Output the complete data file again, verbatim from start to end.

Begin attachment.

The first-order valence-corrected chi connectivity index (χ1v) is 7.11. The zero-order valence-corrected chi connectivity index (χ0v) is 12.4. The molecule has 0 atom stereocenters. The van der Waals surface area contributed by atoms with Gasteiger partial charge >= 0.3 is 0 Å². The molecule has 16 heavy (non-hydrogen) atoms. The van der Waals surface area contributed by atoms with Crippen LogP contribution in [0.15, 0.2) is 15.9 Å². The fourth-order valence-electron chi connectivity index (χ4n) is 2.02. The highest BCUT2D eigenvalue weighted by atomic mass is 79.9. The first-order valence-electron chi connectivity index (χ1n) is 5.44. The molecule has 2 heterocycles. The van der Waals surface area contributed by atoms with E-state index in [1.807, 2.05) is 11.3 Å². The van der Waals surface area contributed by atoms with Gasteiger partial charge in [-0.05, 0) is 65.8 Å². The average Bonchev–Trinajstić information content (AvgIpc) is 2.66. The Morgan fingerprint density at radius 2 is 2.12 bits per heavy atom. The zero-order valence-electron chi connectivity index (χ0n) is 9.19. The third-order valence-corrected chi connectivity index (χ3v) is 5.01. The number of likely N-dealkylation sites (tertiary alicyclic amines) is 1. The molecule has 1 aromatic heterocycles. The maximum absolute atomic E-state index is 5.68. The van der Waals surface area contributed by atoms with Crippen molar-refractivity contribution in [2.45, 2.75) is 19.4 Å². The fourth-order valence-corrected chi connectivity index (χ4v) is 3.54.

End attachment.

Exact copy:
The first-order valence-corrected chi connectivity index (χ1v) is 7.11. The zero-order valence-corrected chi connectivity index (χ0v) is 12.4. The molecule has 0 atom stereocenters. The van der Waals surface area contributed by atoms with Gasteiger partial charge >= 0.3 is 0 Å². The molecule has 16 heavy (non-hydrogen) atoms. The van der Waals surface area contributed by atoms with Crippen LogP contribution in [0.15, 0.2) is 15.9 Å². The fourth-order valence-electron chi connectivity index (χ4n) is 2.02. The highest BCUT2D eigenvalue weighted by atomic mass is 79.9. The first-order valence-electron chi connectivity index (χ1n) is 5.44. The molecule has 2 heterocycles. The van der Waals surface area contributed by atoms with E-state index in [1.807, 2.05) is 11.3 Å². The van der Waals surface area contributed by atoms with Gasteiger partial charge in [-0.05, 0) is 65.8 Å². The average Bonchev–Trinajstić information content (AvgIpc) is 2.66. The Morgan fingerprint density at radius 2 is 2.12 bits per heavy atom. The zero-order valence-electron chi connectivity index (χ0n) is 9.19. The third-order valence-corrected chi connectivity index (χ3v) is 5.01. The number of likely N-dealkylation sites (tertiary alicyclic amines) is 1. The molecule has 1 aromatic heterocycles. The maximum absolute atomic E-state index is 5.68. The van der Waals surface area contributed by atoms with Crippen molar-refractivity contribution in [2.45, 2.75) is 19.4 Å². The fourth-order valence-corrected chi connectivity index (χ4v) is 3.54.